; hnre bern assured L>- ,i number . f the
p'rongea' banks ir. N">w Torr: o thor
[ongh backing of these already strong
"These gentlemen here, as well a9j
President Barrett, of the National
I Farmers' Union, consider the plan
acceptable to the grawers, and they
.are returning to their respective
States to present it to their people,
and if It be agreeable to the produc
! era, to put it into Immediate opera
! tion. Senator Railey, of Texas, who
I Is here, has been advising as to the!
! legal aspects of the proposition.
Southern Farmers Leaders.
More up-to-:!ate mac] In^ry basj
been purchased by farmeiS during
the past year than 1 tiring any previ-l
ous year, according to Secretary of
Agriculture Wilson, who bases his!
assertions on reports made to him by'
Pel! men. "The mosl striking feat
ure of our reports Is that, they show
; the sales to Southern fanners have
; been enormously greater than in any!
[ other section of the country," he said.)
Went the Right Way.
At Owensboro, Ky., twelve thou
sand barrels of whiskey, let loose by
fire which destroyed a warehouse of
the Davies County Distilling company
were licke! up by the flames or lost!
when the blazing liquor flowed out
upon the Ohio river, covering the sur
face of the stream with a sheet of
JRG, S. C. THURSDAY, NOVI
TTCE PUT T? mm
A TRIO OF M?RBERE RS PAY THE
Now York Snoctceautes TJurmo of Hoe
Bad Q?msd? few KU Zing Other
Thrao muaJerera waro put to death
La Sins: Slug prison at Osaining, N.
Y., on Monday just as the dawn be
gan to brighten too skies above the
They wore Piatro Palletto of Fort
Chester, Frank Snaermerborn of MiU
hrook, and Biart L. Brown of Rye.
Thoy waat to the chair in that order.
Ths executions began at 5:28 a. in.
and lasted only 23 minutes.
It was the first triple eieotrieution
at- Sing Sing sinoa the electrie cur
rent preceded the- gallows in Now
York Statio. Twenty years ago four
murderers paid the death penalty at
one time by hanging. All three exe
cutions proceeded without Incident or
Of the crimes expatiated Monday,
Schermorhorn's attracted *he most
notice. On the night of January 13,
1910, Sarah Brymer, a nurse em
ployed by Barnes Compton at Mill
brook, was found dead in the Comp
ton home under circumstances which
indicated that she had been orimi1
ually assaulted and strangled.
Schermerhorn, the family coach
man, 22 years old, and married, was
arrested on suspicion and subse
quently convicted on circumstantial
evidence. On the day after tho crimo
officers searching the coachman's
house found him tying under a bedi
with his throat cut, but he soon re
A quantity of silverware stolen
from the Compton house was found
In a chimney fine in the coachman's
house. 'Sehermerhorn tried to throw
siiisiielou rpou a Japanese servant,
but ha finally admittei the crime.
Bert L. Brown, who is a negro,
killed William Brows, his half
brother, in the village of Rye, May
Flotro Faletto snt Louis Levlue's
throat In Lovine's store in Port Ches
ter August 13, 1909. The victim was
?9 years old and weighed scarcely
160 pounds, while Faletto was but 33
years old and weighed 1 SO. The trial
developed that Faletto was In need of
money and went to Levine's store for
the purpose of robbery.
TWO BOYS BURNED IN BED.
Horrible Pate Overtakes Victims of
A dispatch from Abbeville says
P.rooV? Wilson, tho fonrteen-year-old
son of Walter B. Wilson, a prosperous
farmer of that county, and Joseph
Sherard, the seventeen-year-old son
of the late Dt. Sherard, of the Leb
anon seetlon, lost their lives early
Tuesday morning in a ffre which de
stroyed the home of Mr. Wilson.
The two young men went to Abbe
ville Tuesday night, to attend the
show la the opera house, and re
turned to Mr. Wilson's after the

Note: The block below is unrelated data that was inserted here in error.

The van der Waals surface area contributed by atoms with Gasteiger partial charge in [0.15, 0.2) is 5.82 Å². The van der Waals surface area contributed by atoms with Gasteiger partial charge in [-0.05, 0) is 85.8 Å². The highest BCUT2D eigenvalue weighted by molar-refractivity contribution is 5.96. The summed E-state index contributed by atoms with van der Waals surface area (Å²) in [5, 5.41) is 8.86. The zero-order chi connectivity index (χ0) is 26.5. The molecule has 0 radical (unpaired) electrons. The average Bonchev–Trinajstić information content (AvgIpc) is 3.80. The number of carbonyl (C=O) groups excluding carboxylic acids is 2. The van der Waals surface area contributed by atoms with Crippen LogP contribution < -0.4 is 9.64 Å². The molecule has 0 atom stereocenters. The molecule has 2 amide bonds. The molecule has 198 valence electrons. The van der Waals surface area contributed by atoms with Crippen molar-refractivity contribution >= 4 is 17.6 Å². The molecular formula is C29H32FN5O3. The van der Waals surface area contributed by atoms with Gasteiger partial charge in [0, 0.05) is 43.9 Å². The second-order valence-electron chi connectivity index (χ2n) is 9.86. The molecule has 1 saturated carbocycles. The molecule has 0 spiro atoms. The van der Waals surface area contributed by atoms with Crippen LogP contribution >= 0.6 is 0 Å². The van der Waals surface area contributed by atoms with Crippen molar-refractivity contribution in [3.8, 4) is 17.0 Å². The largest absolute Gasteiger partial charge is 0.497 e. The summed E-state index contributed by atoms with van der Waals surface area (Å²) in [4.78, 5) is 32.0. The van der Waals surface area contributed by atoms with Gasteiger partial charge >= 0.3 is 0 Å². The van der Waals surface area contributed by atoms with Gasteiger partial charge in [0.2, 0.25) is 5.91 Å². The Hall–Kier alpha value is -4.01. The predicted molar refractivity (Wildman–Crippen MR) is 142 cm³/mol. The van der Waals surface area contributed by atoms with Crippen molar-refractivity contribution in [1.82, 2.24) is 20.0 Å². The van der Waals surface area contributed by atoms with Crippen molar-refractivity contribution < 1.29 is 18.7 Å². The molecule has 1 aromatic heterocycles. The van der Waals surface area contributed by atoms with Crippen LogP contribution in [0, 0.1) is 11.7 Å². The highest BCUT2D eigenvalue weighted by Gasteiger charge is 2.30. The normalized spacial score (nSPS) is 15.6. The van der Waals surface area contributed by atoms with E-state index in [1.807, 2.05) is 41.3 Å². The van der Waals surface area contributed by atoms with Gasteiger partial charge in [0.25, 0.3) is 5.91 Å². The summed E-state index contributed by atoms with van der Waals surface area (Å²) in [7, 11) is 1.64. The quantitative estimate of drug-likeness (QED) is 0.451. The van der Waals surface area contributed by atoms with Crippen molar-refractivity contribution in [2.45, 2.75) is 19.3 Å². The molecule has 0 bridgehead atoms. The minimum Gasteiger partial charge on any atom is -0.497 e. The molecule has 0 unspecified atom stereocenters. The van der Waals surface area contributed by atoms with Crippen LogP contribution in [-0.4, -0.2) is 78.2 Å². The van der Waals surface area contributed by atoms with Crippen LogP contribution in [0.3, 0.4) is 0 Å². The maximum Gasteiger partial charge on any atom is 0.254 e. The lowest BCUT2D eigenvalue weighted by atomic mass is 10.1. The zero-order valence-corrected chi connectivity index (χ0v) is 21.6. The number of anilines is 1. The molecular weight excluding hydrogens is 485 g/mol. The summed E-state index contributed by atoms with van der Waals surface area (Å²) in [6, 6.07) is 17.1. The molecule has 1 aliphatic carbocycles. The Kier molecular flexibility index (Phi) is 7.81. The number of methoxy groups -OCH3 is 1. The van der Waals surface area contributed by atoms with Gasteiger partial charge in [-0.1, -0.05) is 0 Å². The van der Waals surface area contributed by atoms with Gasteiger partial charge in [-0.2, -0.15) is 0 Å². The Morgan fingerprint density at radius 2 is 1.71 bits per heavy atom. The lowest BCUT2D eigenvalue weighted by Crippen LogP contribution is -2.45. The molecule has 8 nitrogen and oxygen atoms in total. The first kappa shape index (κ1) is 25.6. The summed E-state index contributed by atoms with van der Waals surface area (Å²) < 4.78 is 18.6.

show. No one heard them enter the
house on their return, which must
hare been after 12 o'clock. About
two o'clock Tuesday morning Mr.
Wileon awakened to find his house in
flames. He barely escaped with his
cmall children. The fire was burning
in tho hallway of the house and he
was unable to reach tho up-stair*
room of his son. He tried in every
way to awaken the son from b;low,
and when he was not able to do so,
decided that he must have g~ne home
with yountt Sherard. A mf?senger
soon brought the new3 that, this was
not the case.
The house was by this time wholly
consumed. When tha fire had dird
down enough to ascertain, the
charred remains of the two boys were
found on ihe bed springs of the bed.
in which they evidently wr-re sleep
ing. It is Ftipposed that they must
hnve become suffocated with thei
smoke and thereby rendered uncon
scious of the danger, and that they
died without knowing of the terrible
Mow which the fire w?s striking at
their icved ones.
Both were manly boys, with larse
numbera of relatives and ti lends in
iiieir part of (he county. Their un
timely and tragic deaths ate a source
of great sorrow and bereavement to j
LABOR MEN AND HEARST.
Some Alma? Him While Others'
Warmly IWeioded Him,
William Randolph Hearst was
branded as an enemy of organized la
bor in the convention of the Ameri
can Federation ot Labor at Atlanta
on Monday by Charles IT. Moyer of
the Western Federation of Miners.
Against this attack, James M. Lynch,
president of the International Typo
graphical union, arose to tho defense
of Mr. Hearst, declaring that he was
the largest employer of union labor
on this continent outside of the Unit
ed Slates government and thai he
should not be condemned, ev.">u infer
ential'^, without 3d investigation of
charges made against him.
Three Burned to Drath.
At Middlesboro, Ky., three persons
were burned to death Tuesday in a
fire that destroyed a business building
in the center of town. The dead are
Thomas Duncan, Elbert Chapwel! and
au unidentified woman.
?MBER, 23, 1911.
CALLS UP TEDDY
Sftxket st fodteri' Skfe Stritt Sag
I g*s*3 ft a far Tiiri Ieza
iiiy bay nm im
John J. Sai?van, Fe-rzaac Usdfcod
States District Attorney for Ohio,
Scores President Taft Wlthoai
Mercy, Eat Load Rcoserett as she
Fozromost Oltisoa of the TTerliL
^A ?all for the "for*m?at citisen of
tho world, Theodore Roosevelt" to
hear the standard of the Republican
party in the struggle for the preai
doncy next year was roieed at the
banquet Monday nljat at Tounga
Vowa, Ohio, of tho Garfleld club of
the nineteenth congressional district
John J. Sulliran. former United